With the record heat the Grand Valley has seen, doctors have seen an increase in the number of children being burned on hot playground equipment.
Dr. Mike Whistler says it's something he says every summer -- kids coming into his office with burns after they've been playing on playgrounds that are way too hot. Add 52 straight days of 90 degree temperatures or above and he says it's a real concern.
"I've seen that a few times," said Dr. Whistler. "Burns that can be mild like first degree burns which are red, and burns that are more significant like second degree burns tend to blister."
On a 100 degree day, experts say playground equipment can reach 166 degrees. Skin burns at 124 degrees.
"I think it's important for parents at this time of year, when they take their child to the playground to check the playground equipment," said Dr. Whistler.
It's also important to monitor what your kids are playing on. Health experts say on a sunny day it's probably a good idea to stay away from things made of metal or dark plastic since they absorb a lot of heat, and stick with things that are light colored and have rubber on them.
Doctors say the top culprits for burns are the slides -- something that mom Blair Wade says she knows all too well.
"We always check the slides if it is sunny because the slides get really hot," said Wade. "We make sure that if we are going out on a sunny day that she's wearing jeans, so she doesn't get burned."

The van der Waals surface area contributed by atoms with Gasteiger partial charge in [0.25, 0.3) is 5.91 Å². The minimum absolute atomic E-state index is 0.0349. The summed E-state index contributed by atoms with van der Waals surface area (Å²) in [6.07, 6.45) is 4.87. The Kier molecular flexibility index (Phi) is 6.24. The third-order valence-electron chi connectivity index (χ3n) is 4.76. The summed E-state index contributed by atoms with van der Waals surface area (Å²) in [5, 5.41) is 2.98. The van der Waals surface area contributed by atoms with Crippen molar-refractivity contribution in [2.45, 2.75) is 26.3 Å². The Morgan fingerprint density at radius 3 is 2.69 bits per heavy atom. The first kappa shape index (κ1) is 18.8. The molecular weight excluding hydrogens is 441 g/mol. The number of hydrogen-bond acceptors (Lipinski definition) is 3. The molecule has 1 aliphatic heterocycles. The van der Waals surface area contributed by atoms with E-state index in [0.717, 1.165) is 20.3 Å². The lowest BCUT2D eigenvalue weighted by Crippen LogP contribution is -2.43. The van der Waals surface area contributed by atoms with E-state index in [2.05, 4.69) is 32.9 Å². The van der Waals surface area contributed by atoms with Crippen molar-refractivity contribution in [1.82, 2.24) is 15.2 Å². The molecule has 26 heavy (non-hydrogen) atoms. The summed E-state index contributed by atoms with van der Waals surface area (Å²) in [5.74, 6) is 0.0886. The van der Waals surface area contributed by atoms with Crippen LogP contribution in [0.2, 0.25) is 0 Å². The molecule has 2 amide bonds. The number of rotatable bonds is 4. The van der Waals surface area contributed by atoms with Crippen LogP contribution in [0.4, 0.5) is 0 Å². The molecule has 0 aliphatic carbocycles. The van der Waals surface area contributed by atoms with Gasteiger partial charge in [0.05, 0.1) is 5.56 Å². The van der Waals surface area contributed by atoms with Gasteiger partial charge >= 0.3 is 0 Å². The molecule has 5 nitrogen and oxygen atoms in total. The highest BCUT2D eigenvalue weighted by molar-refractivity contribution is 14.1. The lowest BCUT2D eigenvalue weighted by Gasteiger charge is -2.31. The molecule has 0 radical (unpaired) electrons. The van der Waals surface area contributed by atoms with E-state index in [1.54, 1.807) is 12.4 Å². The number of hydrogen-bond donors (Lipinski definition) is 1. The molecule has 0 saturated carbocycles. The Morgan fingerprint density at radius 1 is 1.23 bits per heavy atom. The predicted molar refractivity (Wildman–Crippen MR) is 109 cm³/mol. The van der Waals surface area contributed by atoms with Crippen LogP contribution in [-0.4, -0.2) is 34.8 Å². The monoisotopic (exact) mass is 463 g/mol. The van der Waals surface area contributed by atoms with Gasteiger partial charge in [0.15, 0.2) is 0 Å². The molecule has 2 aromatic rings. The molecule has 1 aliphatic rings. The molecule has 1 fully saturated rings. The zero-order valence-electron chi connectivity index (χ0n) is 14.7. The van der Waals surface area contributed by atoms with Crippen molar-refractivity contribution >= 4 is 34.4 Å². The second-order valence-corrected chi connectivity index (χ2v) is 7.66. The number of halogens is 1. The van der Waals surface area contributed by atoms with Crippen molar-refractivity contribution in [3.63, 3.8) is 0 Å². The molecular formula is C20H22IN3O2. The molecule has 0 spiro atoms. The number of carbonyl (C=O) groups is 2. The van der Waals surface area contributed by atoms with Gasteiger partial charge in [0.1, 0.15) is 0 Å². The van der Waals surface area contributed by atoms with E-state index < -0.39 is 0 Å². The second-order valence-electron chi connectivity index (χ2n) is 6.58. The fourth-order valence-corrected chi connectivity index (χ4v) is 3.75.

Experts say going out at the right time of day will also help minimize heat related injuries.
"You're probably much better off going in the morning or in the evening when the sun is going down," said Dr. Whistler.
But Wade says with her energetic girls, that is easier said than done. So when they're ready to hit the slides and monkey bars in the afternoon, she has another way to beat the heat.
"We like to go to Lincoln Park because a lot of the trees shade the playground and keep it a little cooler," said Wade. "A lot of the other playgrounds that aren't in the shade we tend to stay away from.
But even the most prepared parent can't stop everything from happening, so doctors say if you notice blistering burns on your kids or if they complain about pain from burns, you should take them to get checked out.
Doctors say if your child has minor burns, over the counter products with either lidocaine or benzocaine should help numb the pain.